Based on described in vitro models of human and feline erythrocyte infection by B. bacilliformis and B. henselae, respectively [16], [17], we established for B. birtlesii an in vitro infection model for erythrocytes isolated from the murine reservoir host. Balb/C mice were used as the source of erythrocytes as they are known to develop a long lasting intraerythrocytic infection upon experimental infection with B. birtlesii [9]. The intraerythrocytic presence of bacteria was evaluated over a period of three days using the gentamicin protection assay (Fig. 1A). Bacterial entry into erythrocytes was dependent on the number of bacteria per erythrocyte (multiplicity of infection, MOI; tested MOI range: 0.01 to 10) and time of infection (days post infection, DPI; tested time range: 1 to 3 DPI). The highest intraerythrocytic bacterial content over time was obtained for MOI = 0.1 and 1, with approximately 2×105 colony forming units (CFU) per 1010 erythrocytes (≈0.002% infected erythrocytes) at 3 DPI. Given that mouse blood contains approximately 1010 erythrocytes/ml, this value corresponds well to the bacteremia reported for experimentally infected Balb/C mice (≈1×105 CFU/ml; 0.001% infected erythrocytes) [9]. For MOI = 10, erythrocytes were infected at 1 DPI, but lysed entirely by 3 DPI. At MOI = 0.01, only low numbers of intraerythrocytic bacteria were detected over time. Based on these data, MOI = 1 was used for all subsequent erythrocyte infection assays. To evaluate whether the increase of intraerythrocytic bacteria over time was mainly due to continued bacterial invasion, or to intraerythrocytic bacterial multiplication, or to a combination of both, erythrocytes were infected with B. birtlesii for one day in the absence of gentamicin, followed by incubation in the continuous presence of gentamicin to kill extracellular bacteria. Fig. 1B shows that the number of intracellular bacteria increased over time in the presence of gentamicin, albeit to a lesser extent than in the untreated control. Bacteria thus appear to enter erythrocytes beyond 1 DPI and, moreover, to replicate in an intra-erythrocytic location.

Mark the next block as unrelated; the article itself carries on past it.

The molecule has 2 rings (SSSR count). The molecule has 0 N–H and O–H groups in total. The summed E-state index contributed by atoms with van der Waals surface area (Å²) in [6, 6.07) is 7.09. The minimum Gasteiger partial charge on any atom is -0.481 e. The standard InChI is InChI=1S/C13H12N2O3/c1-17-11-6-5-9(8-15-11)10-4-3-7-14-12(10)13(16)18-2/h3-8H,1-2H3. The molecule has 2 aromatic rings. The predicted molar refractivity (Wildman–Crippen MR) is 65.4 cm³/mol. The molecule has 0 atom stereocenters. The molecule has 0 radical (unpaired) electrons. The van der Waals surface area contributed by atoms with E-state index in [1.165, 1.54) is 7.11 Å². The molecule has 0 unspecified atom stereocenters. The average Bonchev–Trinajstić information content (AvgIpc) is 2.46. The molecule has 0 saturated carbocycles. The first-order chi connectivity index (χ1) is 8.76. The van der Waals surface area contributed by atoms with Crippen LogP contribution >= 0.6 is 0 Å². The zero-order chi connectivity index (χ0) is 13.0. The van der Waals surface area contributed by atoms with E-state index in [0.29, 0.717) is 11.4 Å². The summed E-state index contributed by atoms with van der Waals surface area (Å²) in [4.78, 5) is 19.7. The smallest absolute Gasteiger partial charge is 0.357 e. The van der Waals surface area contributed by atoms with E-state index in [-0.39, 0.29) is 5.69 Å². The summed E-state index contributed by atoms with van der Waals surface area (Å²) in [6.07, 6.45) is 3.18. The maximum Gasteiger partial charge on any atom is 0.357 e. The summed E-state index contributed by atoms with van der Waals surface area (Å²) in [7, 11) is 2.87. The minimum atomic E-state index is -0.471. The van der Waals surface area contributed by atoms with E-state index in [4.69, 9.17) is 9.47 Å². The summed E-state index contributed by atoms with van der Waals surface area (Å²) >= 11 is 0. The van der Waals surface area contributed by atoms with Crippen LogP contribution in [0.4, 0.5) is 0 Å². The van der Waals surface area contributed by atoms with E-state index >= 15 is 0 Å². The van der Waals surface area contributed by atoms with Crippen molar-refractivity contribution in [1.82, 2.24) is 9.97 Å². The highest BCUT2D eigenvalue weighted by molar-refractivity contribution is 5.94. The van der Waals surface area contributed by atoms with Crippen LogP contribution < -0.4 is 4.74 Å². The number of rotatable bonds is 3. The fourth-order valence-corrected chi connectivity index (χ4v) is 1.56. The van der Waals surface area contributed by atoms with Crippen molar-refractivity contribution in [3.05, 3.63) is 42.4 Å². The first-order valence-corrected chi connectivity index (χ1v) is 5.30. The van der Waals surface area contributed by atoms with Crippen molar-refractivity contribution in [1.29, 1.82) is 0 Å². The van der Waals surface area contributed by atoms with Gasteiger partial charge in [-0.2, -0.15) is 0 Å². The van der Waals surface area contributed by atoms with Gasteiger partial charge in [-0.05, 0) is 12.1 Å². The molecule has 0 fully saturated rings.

Figure 1
B. birtlesii invades murine erythrocytes in vitro.

Invasion of erythrocytes by Bartonella is preceded by bacterial adhesion to the erythrocyte surface [18]. To quantify erythrocytes infected by adherent extracellular and/or intracellular bacteria, we used GFP-expressing bacteria in combination with flow cytometry (Fig. 1C, D.). Similar as described for intraerythrocytic bacteria in the gentamicin protection assay, erythrocyte colonization revealed by flow cytometry was dependent on time (Fig. 1.C) and MOI (Fig. 1.D). However, the rate of erythrocyte colonization evaluated by flow cytometry (55% for MOI = 1 at 3 DPI) was approximately 20′000-fold higher than erythrocytes invasion determined by the gentamicin protection assay (compare Fig. 1.A), indicating that the vast majority of bacteria detected by flow cytometry were associated extracellularly with erythrocytes. Confocal microscopy confirmed the predominant extracellular localization of erythrocyte-associated bacteria (Fig. 1.E).

Next we investigated whether Bartonella species differ in their capacity to interact in vitro with erythrocytes of different mammalian origin, and whether this capacity may reflect the host-restriction displayed during natural infection. First, mouse erythrocytes were infected with either B. birtlesii, B. vinsonii arupensis (both mouse-specific), B. alsatica (rabbit-specific), B. vinsonii berkhoffii (dog-specific), B. henselae (cat-specific), B. quintana (human-specific), or B. tribocorum (rat-specific). Erythrocyte invasion was quantified by the gentamicin protection assay (Fig. 2). B. vinsonii arupensis displayed invasion rates similar to B. birtlesii, while none of the other strains tested resulted in significant erythrocyte invasion. Using a corresponding set of strains expressing GFP, consistent results were obtained for the flow cytometric determination of bacterial adhesion to mouse erythrocytes (Fig. 3 and Fig. S1). These findings indicate that specificity for the mouse reservoir in vivo correlates with efficient adhesion to and invasion of mouse erythrocytes in vitro.

Figure 2
Efficiency of in vitro invasion of murine erythrocytes by different Bartonella species.
Figure 3
Efficiency of interaction between erythrocyte and Bartonella sp. according to host origin and Bartonella species.